Sunday, July 29, 2007

540 days, 5 hours, 18 minutes, 58 seconds

Maybe it's the heat. Maybe it's being in the city all summer, around more people than usual. Maybe it's her skin all broken out. But she's been thinking of summer camp. How, when she was seven or eight, she scratched mosquito bites to the point where her legs were covered in sores. Horrified, her parents dragged her to the doctor. "See that, now you won't be able to go swimming," they told her. They knew she couldn't swim. They might or might not have known about the buddy system, how always two people had to stay together, and no one wanted to stay with her in the shallow water.

That's when the scratching habit started.

Just last night she was recounting the horrors of sleep-away camp, when a message would come over the loudspeaker every morning telling the kids how to dress, and counselors would yell at her for not putting shorts on. Then today she reads of a Shanghai company asking workers to wear shorts and tee-shirts to work to help save energy. Sitting a foot from the air conditioner replaced two years ago, she breaks out in chicken bumps. This is as bad as it was in the doctor's office when they tried to show her how to give herself insulin. She couldn't. Wouldn't. Won't.

And steroids, of course, would cure the rash.

Most years, in May, when anorexic women in the city wear less clothing, she walks around feeling ugly. Then, in June, she goes upstate, sees fat women with dirty hair and baby carriages in the supermarket, and starts to feel good about herself. But she's locked in the city this year. Maybe that's what depresses her.

540 days, 9 hours, 0 minutes, 50 seconds

Isolated thunderstorms predicted. The temperature's dropped eight degrees in the last twenty minutes. Thunder and lightning seem almost on top of each other. Her husband picks up an umbrella and heads for the coffee shop. She nibbles at a block of Jarlsburg the same color as that soap.

540 days, 11 hours, 38 minutes, 45 seconds

In a fit of anger, anxious to wash off whatever might be rash, this is what she does to a perfectly normal and reasonably new cake of soap.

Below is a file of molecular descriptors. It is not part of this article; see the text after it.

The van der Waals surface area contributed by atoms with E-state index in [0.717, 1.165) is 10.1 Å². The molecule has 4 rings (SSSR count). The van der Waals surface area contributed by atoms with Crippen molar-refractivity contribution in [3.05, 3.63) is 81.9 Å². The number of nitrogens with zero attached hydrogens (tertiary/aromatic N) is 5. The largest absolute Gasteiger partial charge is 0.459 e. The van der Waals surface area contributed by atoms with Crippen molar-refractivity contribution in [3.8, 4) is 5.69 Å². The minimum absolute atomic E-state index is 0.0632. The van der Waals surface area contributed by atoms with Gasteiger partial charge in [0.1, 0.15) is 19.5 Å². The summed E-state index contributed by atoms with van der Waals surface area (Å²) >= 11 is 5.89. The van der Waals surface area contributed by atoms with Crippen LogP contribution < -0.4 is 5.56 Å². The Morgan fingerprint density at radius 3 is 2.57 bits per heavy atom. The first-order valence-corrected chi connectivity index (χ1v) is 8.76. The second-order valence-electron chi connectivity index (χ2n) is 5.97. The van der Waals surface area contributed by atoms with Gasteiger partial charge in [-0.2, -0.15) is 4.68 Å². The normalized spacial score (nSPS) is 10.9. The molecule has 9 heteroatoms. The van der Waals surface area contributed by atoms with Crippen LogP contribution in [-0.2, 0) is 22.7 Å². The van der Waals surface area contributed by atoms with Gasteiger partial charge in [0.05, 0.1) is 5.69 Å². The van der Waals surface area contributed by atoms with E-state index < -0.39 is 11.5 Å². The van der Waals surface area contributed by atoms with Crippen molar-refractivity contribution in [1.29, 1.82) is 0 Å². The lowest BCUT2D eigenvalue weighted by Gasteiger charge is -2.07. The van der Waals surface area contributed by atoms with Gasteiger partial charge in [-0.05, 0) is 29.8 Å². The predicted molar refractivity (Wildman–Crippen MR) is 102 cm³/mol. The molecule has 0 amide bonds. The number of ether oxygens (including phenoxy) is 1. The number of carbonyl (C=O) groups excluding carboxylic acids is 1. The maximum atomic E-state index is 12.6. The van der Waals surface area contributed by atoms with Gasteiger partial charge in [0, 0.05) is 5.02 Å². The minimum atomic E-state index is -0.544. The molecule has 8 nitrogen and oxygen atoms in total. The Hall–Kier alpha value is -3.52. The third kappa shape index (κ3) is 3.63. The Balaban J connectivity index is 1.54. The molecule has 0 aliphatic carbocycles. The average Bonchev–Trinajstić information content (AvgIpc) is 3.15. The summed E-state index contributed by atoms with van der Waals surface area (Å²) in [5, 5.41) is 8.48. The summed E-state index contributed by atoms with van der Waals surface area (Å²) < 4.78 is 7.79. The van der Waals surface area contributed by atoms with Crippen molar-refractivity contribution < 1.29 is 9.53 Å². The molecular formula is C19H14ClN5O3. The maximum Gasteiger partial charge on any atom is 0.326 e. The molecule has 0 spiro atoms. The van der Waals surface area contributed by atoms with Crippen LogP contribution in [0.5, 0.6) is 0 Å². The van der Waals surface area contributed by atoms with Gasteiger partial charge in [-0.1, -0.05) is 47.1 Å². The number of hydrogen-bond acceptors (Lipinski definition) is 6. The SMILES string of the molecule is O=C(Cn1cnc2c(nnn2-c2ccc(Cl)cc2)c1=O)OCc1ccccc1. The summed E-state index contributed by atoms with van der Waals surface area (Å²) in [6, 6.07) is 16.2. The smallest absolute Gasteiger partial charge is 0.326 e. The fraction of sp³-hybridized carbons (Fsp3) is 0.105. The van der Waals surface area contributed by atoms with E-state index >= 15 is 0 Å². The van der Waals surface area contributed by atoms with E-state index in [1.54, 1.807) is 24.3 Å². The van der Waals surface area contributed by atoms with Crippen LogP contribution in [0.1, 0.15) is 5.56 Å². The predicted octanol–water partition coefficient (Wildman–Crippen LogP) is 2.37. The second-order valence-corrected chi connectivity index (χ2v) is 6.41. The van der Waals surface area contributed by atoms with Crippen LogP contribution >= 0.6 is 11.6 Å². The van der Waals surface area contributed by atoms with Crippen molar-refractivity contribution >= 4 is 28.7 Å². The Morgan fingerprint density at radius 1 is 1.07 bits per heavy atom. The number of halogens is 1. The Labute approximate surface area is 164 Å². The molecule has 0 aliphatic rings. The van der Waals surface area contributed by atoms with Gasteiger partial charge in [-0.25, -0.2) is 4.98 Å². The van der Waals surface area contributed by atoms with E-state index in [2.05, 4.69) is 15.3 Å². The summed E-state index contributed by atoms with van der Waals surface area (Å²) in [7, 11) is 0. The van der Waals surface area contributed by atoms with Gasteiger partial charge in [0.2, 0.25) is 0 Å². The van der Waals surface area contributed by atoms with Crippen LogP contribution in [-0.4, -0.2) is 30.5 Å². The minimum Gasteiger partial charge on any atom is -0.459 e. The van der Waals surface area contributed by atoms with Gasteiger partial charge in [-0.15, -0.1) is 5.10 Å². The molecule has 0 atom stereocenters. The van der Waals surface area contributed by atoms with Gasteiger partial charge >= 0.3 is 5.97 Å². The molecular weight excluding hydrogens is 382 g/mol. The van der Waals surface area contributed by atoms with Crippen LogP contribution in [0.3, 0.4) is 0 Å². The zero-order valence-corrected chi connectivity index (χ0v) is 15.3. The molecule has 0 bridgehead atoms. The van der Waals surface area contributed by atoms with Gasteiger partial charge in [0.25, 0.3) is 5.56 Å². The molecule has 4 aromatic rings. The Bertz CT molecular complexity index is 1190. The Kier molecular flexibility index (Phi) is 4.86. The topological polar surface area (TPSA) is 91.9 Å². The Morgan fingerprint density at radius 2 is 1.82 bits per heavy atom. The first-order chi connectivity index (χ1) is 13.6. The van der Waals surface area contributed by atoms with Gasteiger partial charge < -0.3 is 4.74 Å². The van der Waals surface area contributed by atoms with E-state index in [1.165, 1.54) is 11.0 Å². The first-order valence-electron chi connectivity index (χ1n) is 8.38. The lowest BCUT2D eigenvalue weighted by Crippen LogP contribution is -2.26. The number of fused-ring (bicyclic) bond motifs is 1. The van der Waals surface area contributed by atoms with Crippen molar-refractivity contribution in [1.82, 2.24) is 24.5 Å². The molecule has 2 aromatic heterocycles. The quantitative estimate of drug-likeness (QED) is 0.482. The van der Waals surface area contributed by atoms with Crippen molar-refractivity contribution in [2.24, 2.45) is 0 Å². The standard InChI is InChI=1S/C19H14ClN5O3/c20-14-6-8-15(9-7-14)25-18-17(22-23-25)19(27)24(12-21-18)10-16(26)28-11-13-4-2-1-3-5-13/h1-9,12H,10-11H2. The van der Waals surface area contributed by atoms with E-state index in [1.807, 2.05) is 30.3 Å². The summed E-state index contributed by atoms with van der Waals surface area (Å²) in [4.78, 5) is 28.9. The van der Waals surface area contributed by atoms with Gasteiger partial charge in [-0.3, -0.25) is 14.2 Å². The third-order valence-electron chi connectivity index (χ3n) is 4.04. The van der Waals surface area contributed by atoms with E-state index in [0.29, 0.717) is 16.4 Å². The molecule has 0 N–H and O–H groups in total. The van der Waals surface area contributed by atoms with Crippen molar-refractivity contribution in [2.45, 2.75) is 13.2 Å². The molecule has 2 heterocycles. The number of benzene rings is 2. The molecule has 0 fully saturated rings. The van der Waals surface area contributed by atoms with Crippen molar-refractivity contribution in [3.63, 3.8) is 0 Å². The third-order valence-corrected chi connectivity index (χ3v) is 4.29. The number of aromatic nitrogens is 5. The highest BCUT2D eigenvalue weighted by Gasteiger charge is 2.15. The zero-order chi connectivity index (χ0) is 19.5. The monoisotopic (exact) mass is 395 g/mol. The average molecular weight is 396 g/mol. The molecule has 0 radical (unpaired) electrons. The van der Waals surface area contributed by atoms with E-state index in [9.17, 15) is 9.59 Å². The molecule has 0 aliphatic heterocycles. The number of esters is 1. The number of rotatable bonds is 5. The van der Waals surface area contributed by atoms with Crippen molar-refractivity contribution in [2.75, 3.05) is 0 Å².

There was other soap once, actually two small pieces stuck together. A friend called her into the bathroom to see how the two pieces, untouched by her, had formed a perfect heart. It was the week before her anniversary, two years ago now. Maybe three. She set the soap dish against the black background of her desk, and took a picture then, too.

The heart is a muscle.

540 days, 23 hours, 6 minutes, 4.6 seconds

Cheney Has Successful Heart Surgery, the headline reads. And photos show he and his wife waving to reporters as they leave the hospital. Old news by now, but her head was hurting too much today to read the papers. Cheney's had four heart attacks, a quadruple bypass, two angioplasties, and an operation six years ago to implant the defibrillator. If it senses an abnormal heart rhythm, this little box will deliver an electronic shock to the vice president's heart. Now they've replaced the defibrillator. The battery, they say, had gotten so low he was dangerous.

540 days, 23 hours, 57 minutes, 42 seconds

Monkey see, monkey do. Come look at the monkey face.

No. They say it's a wooden toe. Found on a mummy from around 700 BC. Found on a woman mummy. Found on a woman between 50 and 60 years old. It shows signs of wear, they say. It might be more than a burial adornment.

Look at the way the wood's worn down. Notice the hollow eyes, the flattened nose, the mouth grimacing in pain, the swollen cheek. This might be the world's oldest prosthesis. The question is: can a woman walk on this? Volunteers are needed.